In this blog post, we’ll look into how to make use of the tagging system we created to analyse data and create insights in our UXR repo.
What’s an insight?
Along with other innovation buzzwords like ‘design thinking’, ‘agile’ or ‘ecosystem’, the term “insight” is wildly used these days. A little refresher of what it means in the context of UX design might come in handy.
As user researchers, our role is to make an impact in our organization by sharing a synthesized interpretation of data gathered during a project. To help our stakeholders make informed decisions, that interpretation — our insights — cannot be casual observations or isolated data points that confirm our biases.
When reviewing my insights, I use the following 5-point checklist:
- Is it a fact (“Something that actually exists; reality; truth:”)?
- Do I understand the “why”, i.e. the reasoning behind this fact?
- Do I see patterns i.e. can I find this fact across several interviews, in various forms? Can I back it up with quantitative data?
- Does it refer back to the project’s research questions (or some other project’s)
- Does it open new opportunities for my stakeholders?
In short, we can say that an insight is :
A fact and its underlying causes, that confirms or debunks an assumption about our users, and will help guide designs and/or product strategy.
When should I capture insights?
Insights won’t wait until we are finished with tagging our notes to emerge. While we don’t want to lose any epiphany on the way, it’s still important to protect our workflow. I personally find it most useful to stop and write down insights (or proto-insights) at the following moments:
While debriefing, after an interview
Each user interview leaves us with a couple of “a-ha!” moments. I like to secure them in the form of “Main takeaways” after each session, first out of memory, without looking at my notes. Those main take-aways will probably not be actual insights but they will crystallize your strongest impressions and create a first foundational layer to build your insights on later.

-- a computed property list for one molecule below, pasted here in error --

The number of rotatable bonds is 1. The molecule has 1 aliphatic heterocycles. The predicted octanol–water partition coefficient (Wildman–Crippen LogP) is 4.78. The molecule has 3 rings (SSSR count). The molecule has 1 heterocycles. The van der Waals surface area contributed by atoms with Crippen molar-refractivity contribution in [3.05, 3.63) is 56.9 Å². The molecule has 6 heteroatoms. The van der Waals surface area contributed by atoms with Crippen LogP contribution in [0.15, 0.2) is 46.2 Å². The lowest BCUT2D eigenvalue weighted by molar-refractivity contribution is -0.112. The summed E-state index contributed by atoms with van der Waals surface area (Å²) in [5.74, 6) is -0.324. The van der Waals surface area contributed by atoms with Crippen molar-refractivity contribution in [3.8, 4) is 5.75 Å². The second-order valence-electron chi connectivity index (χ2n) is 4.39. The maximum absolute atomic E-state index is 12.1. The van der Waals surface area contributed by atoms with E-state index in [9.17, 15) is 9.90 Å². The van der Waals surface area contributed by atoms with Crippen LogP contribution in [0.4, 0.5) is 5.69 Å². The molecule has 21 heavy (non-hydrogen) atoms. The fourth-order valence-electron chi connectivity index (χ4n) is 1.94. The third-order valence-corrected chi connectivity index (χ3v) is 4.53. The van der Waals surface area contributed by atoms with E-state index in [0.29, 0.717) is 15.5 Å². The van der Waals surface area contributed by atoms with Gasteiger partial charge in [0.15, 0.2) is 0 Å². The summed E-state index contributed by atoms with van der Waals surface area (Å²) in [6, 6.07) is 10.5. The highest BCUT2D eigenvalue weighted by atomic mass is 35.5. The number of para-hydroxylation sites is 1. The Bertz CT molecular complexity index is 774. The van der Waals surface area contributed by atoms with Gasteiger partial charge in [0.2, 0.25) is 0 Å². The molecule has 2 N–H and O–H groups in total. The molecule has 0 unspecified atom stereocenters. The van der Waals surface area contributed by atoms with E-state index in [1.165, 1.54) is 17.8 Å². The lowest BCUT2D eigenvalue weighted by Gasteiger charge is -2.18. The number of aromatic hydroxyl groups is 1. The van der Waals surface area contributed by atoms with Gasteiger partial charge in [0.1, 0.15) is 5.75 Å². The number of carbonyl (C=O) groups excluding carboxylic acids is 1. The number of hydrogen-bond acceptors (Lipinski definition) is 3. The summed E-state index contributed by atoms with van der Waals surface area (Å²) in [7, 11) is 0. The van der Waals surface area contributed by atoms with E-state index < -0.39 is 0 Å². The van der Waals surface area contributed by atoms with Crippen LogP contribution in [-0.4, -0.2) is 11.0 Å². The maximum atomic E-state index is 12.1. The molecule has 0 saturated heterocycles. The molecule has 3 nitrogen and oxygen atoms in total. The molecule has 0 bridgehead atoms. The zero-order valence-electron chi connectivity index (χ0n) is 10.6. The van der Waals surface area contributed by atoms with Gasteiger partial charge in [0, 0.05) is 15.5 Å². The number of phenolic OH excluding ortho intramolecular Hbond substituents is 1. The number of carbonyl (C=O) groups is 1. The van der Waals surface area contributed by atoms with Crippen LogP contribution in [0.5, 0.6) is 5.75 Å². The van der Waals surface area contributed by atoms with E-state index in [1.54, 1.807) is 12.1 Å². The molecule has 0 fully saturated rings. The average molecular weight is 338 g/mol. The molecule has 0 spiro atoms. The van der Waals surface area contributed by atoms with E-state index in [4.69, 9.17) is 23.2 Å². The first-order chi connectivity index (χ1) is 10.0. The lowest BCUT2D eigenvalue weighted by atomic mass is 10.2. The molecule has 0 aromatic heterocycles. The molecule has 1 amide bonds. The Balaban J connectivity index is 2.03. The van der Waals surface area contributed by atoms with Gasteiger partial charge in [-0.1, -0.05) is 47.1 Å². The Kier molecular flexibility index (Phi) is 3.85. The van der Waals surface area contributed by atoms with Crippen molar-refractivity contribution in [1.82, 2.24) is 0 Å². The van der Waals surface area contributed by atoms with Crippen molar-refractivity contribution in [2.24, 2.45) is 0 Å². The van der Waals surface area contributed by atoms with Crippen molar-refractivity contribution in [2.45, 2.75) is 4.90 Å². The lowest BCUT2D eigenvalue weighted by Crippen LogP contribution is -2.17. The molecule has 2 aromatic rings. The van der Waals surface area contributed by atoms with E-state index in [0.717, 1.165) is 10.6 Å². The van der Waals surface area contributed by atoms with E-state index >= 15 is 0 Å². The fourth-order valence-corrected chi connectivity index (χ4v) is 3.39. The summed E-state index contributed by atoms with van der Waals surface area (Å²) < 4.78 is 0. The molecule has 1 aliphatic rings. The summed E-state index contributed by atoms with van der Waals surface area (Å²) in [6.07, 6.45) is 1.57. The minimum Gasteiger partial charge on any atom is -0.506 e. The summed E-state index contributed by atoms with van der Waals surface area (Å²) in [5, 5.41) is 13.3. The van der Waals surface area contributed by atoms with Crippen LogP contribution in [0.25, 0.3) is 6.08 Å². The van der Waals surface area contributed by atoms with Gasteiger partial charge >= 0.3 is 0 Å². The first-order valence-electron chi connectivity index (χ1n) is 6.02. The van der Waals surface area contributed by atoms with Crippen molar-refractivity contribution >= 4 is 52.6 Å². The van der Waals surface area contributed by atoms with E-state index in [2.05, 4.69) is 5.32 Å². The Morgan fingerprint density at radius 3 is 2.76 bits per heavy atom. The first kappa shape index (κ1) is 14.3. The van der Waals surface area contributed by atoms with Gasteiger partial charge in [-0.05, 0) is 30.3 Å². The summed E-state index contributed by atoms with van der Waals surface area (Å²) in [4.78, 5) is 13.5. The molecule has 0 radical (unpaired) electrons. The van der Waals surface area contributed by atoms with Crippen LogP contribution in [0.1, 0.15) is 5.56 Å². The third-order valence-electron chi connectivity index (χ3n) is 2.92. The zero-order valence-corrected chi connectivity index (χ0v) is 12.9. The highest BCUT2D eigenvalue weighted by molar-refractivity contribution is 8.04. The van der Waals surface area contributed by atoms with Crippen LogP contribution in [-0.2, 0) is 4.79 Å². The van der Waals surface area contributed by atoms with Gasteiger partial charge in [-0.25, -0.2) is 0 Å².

With our main takeaways in mind, we will now be more alert to spot patterns as we tag our notes.
While the focus at this stage should remain on tagging, I usually keep another tab open on my browser, in case I notice a pattern that I think is worth saving in the Insights section of my UXR repo.
Finally, by making use of the highlights table
At this stage, we will entirely be focused on producing insights that we want to commit to.
The highlights table in your UXR repository condenses all the content that was previously tagged.
We will finally take advantage of the tagging system we created, using the filters.
Let’s illustrate this with our interview question around the reasons for installing an adblocker.
The name of the dedicated tag is :
Let’s go to our highlights table and choose the following filter :
By selecting this filter, we will get all the highlighted content related to this topic and a high-level summary of all the answers to this question in the form of tags, per participant.
Looking to produce an insight, our inner voice might sound like this :
“What is the main reason for installing an Adblocker? (*quickly glances through the tags*) Ok, video ads and popups are definitely a thing, (*looks at quotes on the side*) they disrupt the web browsing experience, while reading an article, listening to music or watching a film…(*looks back at tags*) Tracking and malicious ads are also a source of worry. Nice, that falls in line with the Acceptable Ads survey we ran a few weeks ago”.
I now feel ready to write an insight. At this stage, we don’t have to worry too much about how strong our insight is. I often need to tackle other topics and to produce other insights to be able to make some reinforcement. Most often, that happens by merging two insights together.
After reviewing all the answers to our research questions, we should have a collection of strong insights, compiled in the “insights” section of our project.
A significant part of the work has been achieved. But we’re not done just yet. What we have been creating so far are insight titles — high-level descriptions of what we have found out. They are essential to grab our stakeholders’ attention but don’t suffice. To convince and inspire next steps, we’ll need to provide more detail and of course, evidence.
In the next blog post, we’ll look into how to flesh out and structure an insight in our UXR repo.